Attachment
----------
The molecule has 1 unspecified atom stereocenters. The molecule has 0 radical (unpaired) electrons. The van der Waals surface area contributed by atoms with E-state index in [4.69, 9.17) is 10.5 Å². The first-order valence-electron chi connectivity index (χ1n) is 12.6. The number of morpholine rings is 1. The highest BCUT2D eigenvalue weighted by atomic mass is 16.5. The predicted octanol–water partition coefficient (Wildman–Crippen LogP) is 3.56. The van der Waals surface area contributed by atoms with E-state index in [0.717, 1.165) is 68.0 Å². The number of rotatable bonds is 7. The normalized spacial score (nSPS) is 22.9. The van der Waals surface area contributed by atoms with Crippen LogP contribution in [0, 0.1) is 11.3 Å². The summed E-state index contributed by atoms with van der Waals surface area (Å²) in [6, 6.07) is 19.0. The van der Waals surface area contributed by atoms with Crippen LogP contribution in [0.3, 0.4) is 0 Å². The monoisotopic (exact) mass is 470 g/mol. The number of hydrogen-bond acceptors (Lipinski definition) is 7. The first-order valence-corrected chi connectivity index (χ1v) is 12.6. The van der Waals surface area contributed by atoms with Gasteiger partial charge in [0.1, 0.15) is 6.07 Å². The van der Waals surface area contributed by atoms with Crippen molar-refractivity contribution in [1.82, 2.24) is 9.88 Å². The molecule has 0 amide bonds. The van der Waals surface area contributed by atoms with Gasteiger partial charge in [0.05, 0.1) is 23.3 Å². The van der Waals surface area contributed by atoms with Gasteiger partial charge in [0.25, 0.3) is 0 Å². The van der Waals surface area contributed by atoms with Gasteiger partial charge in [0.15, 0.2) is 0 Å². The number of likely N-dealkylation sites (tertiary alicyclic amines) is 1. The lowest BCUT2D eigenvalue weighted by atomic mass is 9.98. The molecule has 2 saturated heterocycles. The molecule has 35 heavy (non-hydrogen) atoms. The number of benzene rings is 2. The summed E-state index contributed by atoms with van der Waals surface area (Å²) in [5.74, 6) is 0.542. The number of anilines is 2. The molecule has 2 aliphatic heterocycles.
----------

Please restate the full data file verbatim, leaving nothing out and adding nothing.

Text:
The molecule has 1 unspecified atom stereocenters. The molecule has 0 radical (unpaired) electrons. The van der Waals surface area contributed by atoms with E-state index in [4.69, 9.17) is 10.5 Å². The first-order valence-electron chi connectivity index (χ1n) is 12.6. The number of morpholine rings is 1. The highest BCUT2D eigenvalue weighted by atomic mass is 16.5. The predicted octanol–water partition coefficient (Wildman–Crippen LogP) is 3.56. The van der Waals surface area contributed by atoms with E-state index in [0.717, 1.165) is 68.0 Å². The number of rotatable bonds is 7. The normalized spacial score (nSPS) is 22.9. The van der Waals surface area contributed by atoms with Crippen LogP contribution in [0, 0.1) is 11.3 Å². The summed E-state index contributed by atoms with van der Waals surface area (Å²) in [6, 6.07) is 19.0. The van der Waals surface area contributed by atoms with Crippen LogP contribution in [0.3, 0.4) is 0 Å². The monoisotopic (exact) mass is 470 g/mol. The number of hydrogen-bond acceptors (Lipinski definition) is 7. The first-order valence-corrected chi connectivity index (χ1v) is 12.6. The van der Waals surface area contributed by atoms with Gasteiger partial charge in [0.1, 0.15) is 6.07 Å². The van der Waals surface area contributed by atoms with Crippen molar-refractivity contribution in [1.82, 2.24) is 9.88 Å². The molecule has 0 amide bonds. The van der Waals surface area contributed by atoms with Gasteiger partial charge in [0.05, 0.1) is 23.3 Å². The van der Waals surface area contributed by atoms with Gasteiger partial charge in [0.25, 0.3) is 0 Å². The van der Waals surface area contributed by atoms with Gasteiger partial charge in [0.15, 0.2) is 0 Å². The number of likely N-dealkylation sites (tertiary alicyclic amines) is 1. The lowest BCUT2D eigenvalue weighted by atomic mass is 9.98. The molecule has 2 saturated heterocycles. The molecule has 35 heavy (non-hydrogen) atoms. The number of benzene rings is 2. The summed E-state index contributed by atoms with van der Waals surface area (Å²) in [5.74, 6) is 0.542. The number of anilines is 2. The molecule has 2 aliphatic heterocycles.